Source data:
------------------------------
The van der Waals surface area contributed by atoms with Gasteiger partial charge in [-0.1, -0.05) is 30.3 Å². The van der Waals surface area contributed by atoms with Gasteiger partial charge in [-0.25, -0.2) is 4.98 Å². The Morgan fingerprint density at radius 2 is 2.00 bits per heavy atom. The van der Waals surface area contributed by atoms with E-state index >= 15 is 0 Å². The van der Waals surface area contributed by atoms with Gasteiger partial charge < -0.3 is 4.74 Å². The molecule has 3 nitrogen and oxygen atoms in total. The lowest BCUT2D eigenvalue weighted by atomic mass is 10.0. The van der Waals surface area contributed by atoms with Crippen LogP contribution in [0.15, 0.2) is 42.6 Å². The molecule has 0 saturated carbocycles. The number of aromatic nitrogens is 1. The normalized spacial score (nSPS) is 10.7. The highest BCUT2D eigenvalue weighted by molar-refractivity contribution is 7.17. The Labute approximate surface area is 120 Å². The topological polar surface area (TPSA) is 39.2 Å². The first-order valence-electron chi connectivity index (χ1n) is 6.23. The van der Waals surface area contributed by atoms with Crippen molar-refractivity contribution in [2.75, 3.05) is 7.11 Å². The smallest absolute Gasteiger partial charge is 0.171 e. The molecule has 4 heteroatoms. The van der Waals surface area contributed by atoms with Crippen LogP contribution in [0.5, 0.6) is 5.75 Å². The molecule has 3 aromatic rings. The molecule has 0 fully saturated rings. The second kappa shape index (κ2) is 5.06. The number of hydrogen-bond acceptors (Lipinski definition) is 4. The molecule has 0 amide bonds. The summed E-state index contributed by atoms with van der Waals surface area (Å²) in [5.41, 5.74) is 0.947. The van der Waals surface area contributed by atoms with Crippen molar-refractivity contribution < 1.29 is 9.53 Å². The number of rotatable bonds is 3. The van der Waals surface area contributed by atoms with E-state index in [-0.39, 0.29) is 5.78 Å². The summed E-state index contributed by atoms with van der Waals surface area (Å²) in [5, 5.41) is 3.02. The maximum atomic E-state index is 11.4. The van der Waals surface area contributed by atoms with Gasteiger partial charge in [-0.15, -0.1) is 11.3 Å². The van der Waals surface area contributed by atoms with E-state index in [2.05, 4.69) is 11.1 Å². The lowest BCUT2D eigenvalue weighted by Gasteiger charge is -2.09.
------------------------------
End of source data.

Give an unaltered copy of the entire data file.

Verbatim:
The van der Waals surface area contributed by atoms with Gasteiger partial charge in [-0.1, -0.05) is 30.3 Å². The van der Waals surface area contributed by atoms with Gasteiger partial charge in [-0.25, -0.2) is 4.98 Å². The Morgan fingerprint density at radius 2 is 2.00 bits per heavy atom. The van der Waals surface area contributed by atoms with E-state index >= 15 is 0 Å². The van der Waals surface area contributed by atoms with Gasteiger partial charge < -0.3 is 4.74 Å². The molecule has 3 nitrogen and oxygen atoms in total. The lowest BCUT2D eigenvalue weighted by atomic mass is 10.0. The van der Waals surface area contributed by atoms with Crippen LogP contribution in [0.15, 0.2) is 42.6 Å². The molecule has 0 saturated carbocycles. The number of aromatic nitrogens is 1. The normalized spacial score (nSPS) is 10.7. The highest BCUT2D eigenvalue weighted by molar-refractivity contribution is 7.17. The Labute approximate surface area is 120 Å². The topological polar surface area (TPSA) is 39.2 Å². The first-order valence-electron chi connectivity index (χ1n) is 6.23. The van der Waals surface area contributed by atoms with Crippen molar-refractivity contribution in [2.75, 3.05) is 7.11 Å². The smallest absolute Gasteiger partial charge is 0.171 e. The molecule has 4 heteroatoms. The van der Waals surface area contributed by atoms with Crippen LogP contribution in [0.5, 0.6) is 5.75 Å². The molecule has 3 aromatic rings. The molecule has 0 fully saturated rings. The second kappa shape index (κ2) is 5.06. The number of hydrogen-bond acceptors (Lipinski definition) is 4. The molecule has 0 amide bonds. The summed E-state index contributed by atoms with van der Waals surface area (Å²) in [5.41, 5.74) is 0.947. The van der Waals surface area contributed by atoms with Crippen molar-refractivity contribution < 1.29 is 9.53 Å². The number of rotatable bonds is 3. The van der Waals surface area contributed by atoms with E-state index in [-0.39, 0.29) is 5.78 Å². The summed E-state index contributed by atoms with van der Waals surface area (Å²) in [5, 5.41) is 3.02. The maximum atomic E-state index is 11.4. The van der Waals surface area contributed by atoms with Gasteiger partial charge in [-0.15, -0.1) is 11.3 Å². The van der Waals surface area contributed by atoms with E-state index in [2.05, 4.69) is 11.1 Å². The lowest BCUT2D eigenvalue weighted by Gasteiger charge is -2.09.